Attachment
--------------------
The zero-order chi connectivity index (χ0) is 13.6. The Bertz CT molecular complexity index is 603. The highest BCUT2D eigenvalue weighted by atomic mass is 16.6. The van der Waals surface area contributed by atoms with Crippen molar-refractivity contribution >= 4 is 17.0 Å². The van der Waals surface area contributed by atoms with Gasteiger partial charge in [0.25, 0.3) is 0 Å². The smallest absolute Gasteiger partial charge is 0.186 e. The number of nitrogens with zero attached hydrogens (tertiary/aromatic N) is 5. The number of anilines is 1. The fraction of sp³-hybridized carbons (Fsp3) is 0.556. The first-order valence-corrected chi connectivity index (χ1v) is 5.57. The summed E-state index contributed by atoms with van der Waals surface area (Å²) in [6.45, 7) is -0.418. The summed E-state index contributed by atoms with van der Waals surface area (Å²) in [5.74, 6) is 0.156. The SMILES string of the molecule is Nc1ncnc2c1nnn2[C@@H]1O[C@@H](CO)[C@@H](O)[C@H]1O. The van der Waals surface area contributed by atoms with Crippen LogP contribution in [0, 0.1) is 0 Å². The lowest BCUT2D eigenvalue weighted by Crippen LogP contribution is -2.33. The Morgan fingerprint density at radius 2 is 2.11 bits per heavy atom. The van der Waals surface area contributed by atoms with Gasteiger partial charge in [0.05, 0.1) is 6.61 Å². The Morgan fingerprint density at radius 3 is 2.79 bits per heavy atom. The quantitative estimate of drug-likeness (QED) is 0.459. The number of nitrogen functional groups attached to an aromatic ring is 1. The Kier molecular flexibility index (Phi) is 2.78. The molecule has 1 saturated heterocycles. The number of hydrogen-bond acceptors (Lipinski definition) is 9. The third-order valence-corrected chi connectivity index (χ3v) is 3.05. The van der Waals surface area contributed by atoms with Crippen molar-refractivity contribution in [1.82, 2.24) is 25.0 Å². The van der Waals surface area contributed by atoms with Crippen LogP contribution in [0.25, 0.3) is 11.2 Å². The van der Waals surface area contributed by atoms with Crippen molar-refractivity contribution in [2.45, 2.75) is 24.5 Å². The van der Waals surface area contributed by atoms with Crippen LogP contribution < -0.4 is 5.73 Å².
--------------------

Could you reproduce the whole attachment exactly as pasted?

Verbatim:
The zero-order chi connectivity index (χ0) is 13.6. The Bertz CT molecular complexity index is 603. The highest BCUT2D eigenvalue weighted by atomic mass is 16.6. The van der Waals surface area contributed by atoms with Crippen molar-refractivity contribution >= 4 is 17.0 Å². The van der Waals surface area contributed by atoms with Gasteiger partial charge in [0.25, 0.3) is 0 Å². The smallest absolute Gasteiger partial charge is 0.186 e. The number of nitrogens with zero attached hydrogens (tertiary/aromatic N) is 5. The number of anilines is 1. The fraction of sp³-hybridized carbons (Fsp3) is 0.556. The first-order valence-corrected chi connectivity index (χ1v) is 5.57. The summed E-state index contributed by atoms with van der Waals surface area (Å²) in [6.45, 7) is -0.418. The summed E-state index contributed by atoms with van der Waals surface area (Å²) in [5.74, 6) is 0.156. The SMILES string of the molecule is Nc1ncnc2c1nnn2[C@@H]1O[C@@H](CO)[C@@H](O)[C@H]1O. The van der Waals surface area contributed by atoms with Crippen LogP contribution in [0, 0.1) is 0 Å². The lowest BCUT2D eigenvalue weighted by Crippen LogP contribution is -2.33. The Morgan fingerprint density at radius 2 is 2.11 bits per heavy atom. The van der Waals surface area contributed by atoms with Gasteiger partial charge in [0.05, 0.1) is 6.61 Å². The Morgan fingerprint density at radius 3 is 2.79 bits per heavy atom. The quantitative estimate of drug-likeness (QED) is 0.459. The number of nitrogen functional groups attached to an aromatic ring is 1. The Kier molecular flexibility index (Phi) is 2.78. The molecule has 1 saturated heterocycles. The number of hydrogen-bond acceptors (Lipinski definition) is 9. The third-order valence-corrected chi connectivity index (χ3v) is 3.05. The van der Waals surface area contributed by atoms with Crippen molar-refractivity contribution in [1.82, 2.24) is 25.0 Å². The van der Waals surface area contributed by atoms with Crippen LogP contribution in [0.25, 0.3) is 11.2 Å². The van der Waals surface area contributed by atoms with Crippen molar-refractivity contribution in [2.45, 2.75) is 24.5 Å². The van der Waals surface area contributed by atoms with Crippen LogP contribution < -0.4 is 5.73 Å².